SWAT Condition Data
SWAT is a watershed-scale model that applies empirical and physically based approaches to determine runoff responses to differences in land management. The model is primarily intended for application to agricultural watersheds and can simulate a wide variety of agricultural management practices and crop rotations under varying climate scenarios (Arnold et al. 1998 ; Arnold and Fohrer 2005 ; Gassman et al. 2010 ). The key inputs are soils, land cover, and topography (slope), which were intersected to generate Hydrologic Response Units (HRUs): the basic computational unit of the model. Land cover data are based on the 2008 Cropland Data Layer (National Agricultural Statistics Service, U.S. Department of Agriculture 2012 ; Han et al. 2014 ), which includes data for major and minor crop types as well as nonagricultural land classes. Pixel resolution for the 2008 Cropland Data Layer is 30 m. We reclassified some data classes (<0.25% of the original Cropland Data Layer) into available similar classes to simplify the spatial data and reduce the number of model HRUs. For example, sweet corn (0.17%) was reclassified as corn. Topography data are based on a digital elevation model (pixel size = 30 m) from the National Elevation Dataset (U.S. Geological Survey 2016 ), whereas soils data are from the county-level Soil Survey Geographic (SSURGO) database downloaded from the Web Soil Survey (Soil Survey Staff et al. 2019 ). SSURGO data for the study watershed had a minimum map unit size of 684 m 2 (excluding edge polygons). The model extent was the 12-digit watershed for headwater streams Rock and Pratt Creek, and the entire drainage area for Wolf Creek (10-digit HUC 0708020508) and Miller Creek (0708020509) (Figure 1). The final number of model HRUs ranged from 1,684 (Rock Creek) to 7,528 (Wolf Creek).
SWAT requires each day environment inputs out of rain, temperature, relative dampness, wind speed, and you will solar radiation. Weather enter in analysis was in fact based on next age group environment radar (NEXRAD) research for rain and you will Environment Prediction Program Reanalysis (CFSR) (Fuka mais aussi al. 2014 ) to possess remaining climate study. This new spatial environment research (NEXRAD and you will CSFR) is represented regarding the design while the a plastic circle install on the an effective grid (NEXRAD: 4km spacing; CSFR: around 30 kilometres spacing). SWAT instantly picks evaluate points that is actually near the centroid away from design subbasins. To own NEXRAD analysis, what number of synthetic gauges found during the watershed line ranged regarding 6 (Rock Creek) so you can 49 (Wolf Creek). To own CSFR studies, the amount of gauges ranged away from two to three. SWAT works from the a daily timestep and you may trick design outputs was streamflow including sediment and you may nutrient export. For this investigation, we utilized just the daily streamflow outputs to target the fresh new hydrologic effects of BMPs into flood wreck.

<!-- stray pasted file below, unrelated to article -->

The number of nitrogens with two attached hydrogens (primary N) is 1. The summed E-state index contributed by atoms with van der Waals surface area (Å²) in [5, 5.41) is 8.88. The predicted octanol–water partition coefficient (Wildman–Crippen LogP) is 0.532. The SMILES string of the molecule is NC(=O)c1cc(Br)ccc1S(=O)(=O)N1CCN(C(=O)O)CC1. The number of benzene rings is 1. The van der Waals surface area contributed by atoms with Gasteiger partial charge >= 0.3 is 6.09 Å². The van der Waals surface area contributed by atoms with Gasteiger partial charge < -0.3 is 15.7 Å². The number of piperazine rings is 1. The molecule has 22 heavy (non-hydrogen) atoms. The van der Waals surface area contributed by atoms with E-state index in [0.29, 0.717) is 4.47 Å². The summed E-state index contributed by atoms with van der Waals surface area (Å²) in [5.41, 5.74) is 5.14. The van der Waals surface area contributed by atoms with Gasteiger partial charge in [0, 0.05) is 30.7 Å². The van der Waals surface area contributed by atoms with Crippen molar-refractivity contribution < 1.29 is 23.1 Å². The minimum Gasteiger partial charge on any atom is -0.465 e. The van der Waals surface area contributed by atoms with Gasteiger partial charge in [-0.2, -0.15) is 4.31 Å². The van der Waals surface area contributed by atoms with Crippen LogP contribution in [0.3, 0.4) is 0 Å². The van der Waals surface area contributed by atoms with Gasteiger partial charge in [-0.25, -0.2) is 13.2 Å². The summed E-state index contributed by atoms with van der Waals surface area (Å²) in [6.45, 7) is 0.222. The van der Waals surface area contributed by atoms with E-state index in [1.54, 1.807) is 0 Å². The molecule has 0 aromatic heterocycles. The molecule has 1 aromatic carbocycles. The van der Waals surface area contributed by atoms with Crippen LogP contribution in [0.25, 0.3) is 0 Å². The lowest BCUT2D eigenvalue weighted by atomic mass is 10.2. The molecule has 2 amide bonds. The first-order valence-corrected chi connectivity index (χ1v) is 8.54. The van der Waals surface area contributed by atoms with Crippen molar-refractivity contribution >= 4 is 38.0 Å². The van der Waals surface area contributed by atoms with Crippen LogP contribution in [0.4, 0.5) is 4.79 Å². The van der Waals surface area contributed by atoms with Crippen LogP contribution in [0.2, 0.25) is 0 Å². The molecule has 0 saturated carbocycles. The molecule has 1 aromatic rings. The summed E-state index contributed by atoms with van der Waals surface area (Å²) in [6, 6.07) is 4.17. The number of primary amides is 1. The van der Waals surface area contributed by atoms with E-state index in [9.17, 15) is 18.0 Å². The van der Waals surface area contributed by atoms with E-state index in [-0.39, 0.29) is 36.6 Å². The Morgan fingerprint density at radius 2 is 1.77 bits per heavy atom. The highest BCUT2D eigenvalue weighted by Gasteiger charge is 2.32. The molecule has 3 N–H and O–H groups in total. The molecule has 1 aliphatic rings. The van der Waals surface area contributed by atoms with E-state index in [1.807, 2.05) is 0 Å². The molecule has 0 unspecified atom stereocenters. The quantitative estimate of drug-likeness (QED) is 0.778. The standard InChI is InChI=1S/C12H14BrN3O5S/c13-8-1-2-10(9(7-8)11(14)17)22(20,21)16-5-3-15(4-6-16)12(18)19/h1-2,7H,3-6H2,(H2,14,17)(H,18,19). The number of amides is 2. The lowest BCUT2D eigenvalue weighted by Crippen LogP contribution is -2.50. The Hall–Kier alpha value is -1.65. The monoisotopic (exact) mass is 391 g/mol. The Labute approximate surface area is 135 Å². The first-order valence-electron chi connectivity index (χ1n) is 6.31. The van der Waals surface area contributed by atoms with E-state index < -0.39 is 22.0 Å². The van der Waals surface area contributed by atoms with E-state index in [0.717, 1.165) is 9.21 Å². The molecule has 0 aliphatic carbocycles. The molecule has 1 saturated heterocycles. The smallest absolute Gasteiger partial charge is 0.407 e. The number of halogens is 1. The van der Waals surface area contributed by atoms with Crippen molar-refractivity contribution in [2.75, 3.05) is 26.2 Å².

Discharge–Regularity Studies (Module step 1)
We began with a Baseline scenario to simulate current conventional agricultural practices, in which corn and soybean crops are grown in a two-year rotation typical for the Upper Midwest. Tillage, fertilizer application, and planting/harvest dates are based on farmer surveys (Minnesota Department of Agriculture 2007 ) and feedback from local stakeholders and commodity groups. We calibrated and validated SWAT against measured flow data from the Wolf Creek watershed. To do so, we ran the model for 12 years from 2002, , December 31. The first two years of model results were treated as a warm-up period and we discarded the results, leaving 10 years of model results to compare against jackd indir observed flow data. We calibrated SWAT for the five-year period from 2009, , December 31. We assessed agreement between observed and modeled flow using mean daily flow and Nash–Sutcliffe efficiency (NSE) and percent bias (PBIAS) (cf. Moriasi et al. 2015 ; Ahmadisharaf et al. 2019 ). For NSE, a value of 1 indicates perfect agreement between observed and predicted values, whereas values >0.5 are generally considered satisfactory for monthly flow. For PBIAS, values <15% are generally considered satisfactory (Moriasi et al. 2015 ; Ahmadisharaf et al. 2019 ), with 0 being the ideal PBIAS.